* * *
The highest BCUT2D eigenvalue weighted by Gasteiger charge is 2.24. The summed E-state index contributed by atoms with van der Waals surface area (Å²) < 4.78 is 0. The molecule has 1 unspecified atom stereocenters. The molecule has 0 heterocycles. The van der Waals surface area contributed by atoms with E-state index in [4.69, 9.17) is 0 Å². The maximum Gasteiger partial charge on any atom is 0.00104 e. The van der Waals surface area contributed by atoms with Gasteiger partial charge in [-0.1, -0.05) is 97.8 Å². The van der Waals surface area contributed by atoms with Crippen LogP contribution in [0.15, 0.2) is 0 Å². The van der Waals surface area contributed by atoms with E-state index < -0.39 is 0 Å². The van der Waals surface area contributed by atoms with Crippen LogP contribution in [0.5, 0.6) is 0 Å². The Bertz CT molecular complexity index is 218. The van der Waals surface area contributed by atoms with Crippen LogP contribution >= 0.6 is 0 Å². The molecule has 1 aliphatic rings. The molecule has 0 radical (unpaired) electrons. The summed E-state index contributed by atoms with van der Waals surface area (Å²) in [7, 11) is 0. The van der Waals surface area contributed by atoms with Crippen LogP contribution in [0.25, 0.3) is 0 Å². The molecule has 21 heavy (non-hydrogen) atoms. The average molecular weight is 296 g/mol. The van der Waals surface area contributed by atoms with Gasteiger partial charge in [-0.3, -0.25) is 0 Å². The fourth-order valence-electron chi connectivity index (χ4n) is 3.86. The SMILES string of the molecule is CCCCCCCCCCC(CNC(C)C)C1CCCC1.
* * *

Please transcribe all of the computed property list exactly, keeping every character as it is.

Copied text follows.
The highest BCUT2D eigenvalue weighted by Gasteiger charge is 2.24. The summed E-state index contributed by atoms with van der Waals surface area (Å²) < 4.78 is 0. The molecule has 1 unspecified atom stereocenters. The molecule has 0 heterocycles. The van der Waals surface area contributed by atoms with E-state index in [4.69, 9.17) is 0 Å². The maximum Gasteiger partial charge on any atom is 0.00104 e. The van der Waals surface area contributed by atoms with Gasteiger partial charge in [-0.1, -0.05) is 97.8 Å². The van der Waals surface area contributed by atoms with Crippen LogP contribution in [0.15, 0.2) is 0 Å². The van der Waals surface area contributed by atoms with E-state index < -0.39 is 0 Å². The van der Waals surface area contributed by atoms with Crippen LogP contribution in [0.5, 0.6) is 0 Å². The Bertz CT molecular complexity index is 218. The van der Waals surface area contributed by atoms with Crippen LogP contribution >= 0.6 is 0 Å². The molecule has 1 aliphatic rings. The molecule has 0 radical (unpaired) electrons. The summed E-state index contributed by atoms with van der Waals surface area (Å²) in [7, 11) is 0. The van der Waals surface area contributed by atoms with Crippen LogP contribution in [0.25, 0.3) is 0 Å². The molecule has 21 heavy (non-hydrogen) atoms. The average molecular weight is 296 g/mol. The van der Waals surface area contributed by atoms with Gasteiger partial charge in [-0.3, -0.25) is 0 Å². The fourth-order valence-electron chi connectivity index (χ4n) is 3.86. The SMILES string of the molecule is CCCCCCCCCCC(CNC(C)C)C1CCCC1.